That -would my brother blesti, 39
Than prostitute my honest thought jgg[
For mere success.
I'd rather ever hold in view gai
The white Christ as my goal, B|
I'd rather know I had been true gffl
To my own soul, H
Than be required to sacrificfl 88B
My spirit s inner light, MM
And give my manhood as the price
To gain the height. . H
A dreamer? So to you he seems \ HR
Who can such notions hold? . }
1 am content to keep my dreams, I 99
Keep you your gold.
4 ; !
Finding Our Lost Stars. B|
Over the dreary wastes the MaHD
followed their star. It drew dear |H
hem in the long silence of the nig IBS
lourneys. It blazed for them like
beacon of hope, alluring and assurwRS
:hem as they pressed onward, ThM|
tvere men of the desert, accustomed^ In
gazing into the starry deeps, acew^H
:omed to naming the constellatiok^B
rhey belonged to the trustful chftl^B
lood of humanity which can find
rery near in the distant stars and toS
?reat in tiny flowers. In this vl
stinctive trust and sense of safety U
Magi fallowed their stars across U
tvastes of sandB. fi n
Then they came to the city. TlBfl
?ven camp to Herod's court. It twfl
i new world. It was utterly unlike
xiysterious tents of a sheik in the frH4
lom 01 uie aesen, mis turongea, g^n
slotting Jerusalem. The Magi w^HS
lot at home there. Yet the city wM
ts spell about them. Their hearts
stifled in its narrow walls; but
?harnr of its midnight and the splena^H
)f ltd noon were over them. ThjflH
gained access to Herod the King
saw his glory. They found themselvMI
it last made the ujiconscious messeH
?er of Ms crafty, cruel purpose. Th^H
ost their star, too. IBfl
But God kept it waiting for theiH|
It length, after many days, the charHH
>f the great city was lost, and
Magi set out on their quest once moi^B
Suddenly the dear, familiar star thH|
iiey had followed and loved in t^M
earlier days burst forth In clear shljH
ng before them. "And when they saH|
:he star they rejoiced with ezoeedijH|
jreat joy." Perhaps they followed KI
md loved it all the better after th^R
experience in tne grcar ciiy. w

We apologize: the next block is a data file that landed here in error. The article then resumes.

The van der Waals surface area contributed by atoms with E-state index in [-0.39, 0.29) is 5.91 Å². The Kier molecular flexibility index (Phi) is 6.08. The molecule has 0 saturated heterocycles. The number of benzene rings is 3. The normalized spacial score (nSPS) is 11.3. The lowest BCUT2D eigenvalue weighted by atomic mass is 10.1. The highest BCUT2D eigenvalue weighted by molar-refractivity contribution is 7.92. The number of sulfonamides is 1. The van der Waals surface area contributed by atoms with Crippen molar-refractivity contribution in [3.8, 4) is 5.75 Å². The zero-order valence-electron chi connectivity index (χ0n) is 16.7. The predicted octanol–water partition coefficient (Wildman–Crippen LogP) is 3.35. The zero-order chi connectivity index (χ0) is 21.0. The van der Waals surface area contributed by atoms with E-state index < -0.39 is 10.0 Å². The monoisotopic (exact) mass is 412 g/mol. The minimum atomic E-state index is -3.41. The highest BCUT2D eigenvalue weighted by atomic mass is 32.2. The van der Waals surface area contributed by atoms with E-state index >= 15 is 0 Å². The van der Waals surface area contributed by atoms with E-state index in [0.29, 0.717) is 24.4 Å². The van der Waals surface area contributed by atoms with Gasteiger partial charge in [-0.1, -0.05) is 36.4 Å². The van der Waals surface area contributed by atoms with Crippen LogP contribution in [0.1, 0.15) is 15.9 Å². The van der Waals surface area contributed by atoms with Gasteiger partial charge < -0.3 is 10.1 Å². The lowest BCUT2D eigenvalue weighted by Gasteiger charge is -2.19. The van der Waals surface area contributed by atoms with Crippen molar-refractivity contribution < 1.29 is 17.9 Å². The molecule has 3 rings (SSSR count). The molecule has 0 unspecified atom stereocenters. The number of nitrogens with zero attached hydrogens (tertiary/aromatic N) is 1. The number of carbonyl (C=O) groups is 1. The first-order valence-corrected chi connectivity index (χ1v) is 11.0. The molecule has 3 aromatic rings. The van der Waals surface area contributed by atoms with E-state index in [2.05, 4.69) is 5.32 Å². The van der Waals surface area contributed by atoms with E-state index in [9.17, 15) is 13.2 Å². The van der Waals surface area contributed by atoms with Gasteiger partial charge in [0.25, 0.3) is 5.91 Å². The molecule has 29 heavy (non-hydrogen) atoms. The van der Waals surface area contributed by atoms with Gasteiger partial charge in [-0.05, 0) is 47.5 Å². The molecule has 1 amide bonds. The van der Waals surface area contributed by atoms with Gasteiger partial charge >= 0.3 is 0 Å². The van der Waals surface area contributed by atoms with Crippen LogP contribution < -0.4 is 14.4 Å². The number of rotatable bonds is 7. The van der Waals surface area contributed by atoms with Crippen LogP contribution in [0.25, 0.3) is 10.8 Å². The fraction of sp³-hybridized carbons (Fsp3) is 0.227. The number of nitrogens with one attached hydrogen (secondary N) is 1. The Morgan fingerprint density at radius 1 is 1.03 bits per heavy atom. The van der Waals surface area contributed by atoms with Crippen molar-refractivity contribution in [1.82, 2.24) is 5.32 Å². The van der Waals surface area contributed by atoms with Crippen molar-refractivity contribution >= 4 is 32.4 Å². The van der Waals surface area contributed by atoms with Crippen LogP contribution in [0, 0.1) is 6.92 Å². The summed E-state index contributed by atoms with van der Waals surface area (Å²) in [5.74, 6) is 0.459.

The whole incident may be read
l parable. We follow our star In tHB
simple faith and unshaken trust BBS
)ur childhood, pressing forward in tflH
juest which our mother's teachin^H
nade holy for us. We follow our stH9
mtil at length the great tasks of
lbsorb us and we are tempted to fc^B
;et the earlier guide while we
lazzled with the artificial and the gfl|
n this great city of Worldly Endeavc^D
SVe lose our star. 3aH
But God is keeping it ready to shi^H
igain for us all the time. Some dH|
ye are sent out to resume the cH
juest or we tear ourselves away froHB
.vhat threatens to become a bonda^H
rhen, thank God, the old star of chiSB
rood's faith shines for us again, aH|
eve take up the task gladly under
Dure light. Hfl
To every one who has had this fl
>erience the .1oy of the Magi on findlSB
heir lost star will be very clear. ThtHH
:oo, have found their lost stars a SB
mvp veioiced. It is the divine kindn^^H
:hat keeps the star for us, and evB
Eieaven rejoices with us when we fi^H
)ur dear old star again.?Zion's QeraHH
Mark the Bright Hour*. BB
A sun-dial, in Spain, has this appflB
priate motto engraved upon it:
nark only the bright hours." Be
ike the sun-dial. And bear in mlSH
co, that there are no dark days to GflE
rhe Godward side of the clouds is Hflj
ivays bright. Another hint: One^Bj
:he most beautiful photographs
iave even seen was taken in a ra^H
storm! You can make beautiful pHfl
:ures at any time, if you only kn^^l
low. "All the black storm clouds
ife are going to be rainbowed, a^Hj
shot through and through with tra^H
igurlng light, and made things of
md rejoicing forever." Look for
silver lining and you will find it. gHB
"Why Sot Rejoice? Mf?9j
God is more earnest for me MB
saved than I am to be saved! "IieBHj
oved tlae world tnat tie gave iw
?on." He loved not the saints,
jenitents, not the religious, not th^Hj
ivlio love Him; but "the world," seHH
ar men, profane men, hardened reb^Ba
jopeless wanderers and sinners! g99
jive not a mere promise, not ac an^^S
o teaeb us, not a world to ransom
>ut His Son?His only begotten! BOB
nueli did GoJ love tlio world, sinn^^X
I believe I must believe ItHBjj
telievo on Him who says it. How
" then do otherwise than rcjciccBH
The ITapiiiest. Umk
Those wbo have the mos: 01 uajw
:<?ss think the least about it. But^nB
Linking about anil in doing their dHH
lappmess comes, because tiie heart HN
nind are occupied with cari^^H
hougLc that touches at a tbousi^EM
loints the henu'Lful and sublime r^^n
ties of the universe.?Thackeray.
What to Cultivate. jflSBH
Seek to euitivate a buoyant, .loyBS
en.se of the crowded kindnosses^^H
Jod in our daily life.?Alexander .^^kI
An Awful Experienc?. SnRfl
When the steamship Wellington
rived at San I-'rancisco. Cal., recei^BHj
she brought a Japanese whom she H|
)ickt-d up at sea after he had tS?
standing four days and four nigBS|
vithout food or water, on the bottoi^HB
l capsized fishing boat.
An Enormous Spider. MlBH
In Sumatra there is found a sp^^H
;vhicb is the largest in the world. Hgtt
jody is nine inches in circumfereHM
ind its legs spread seventeen inch^^H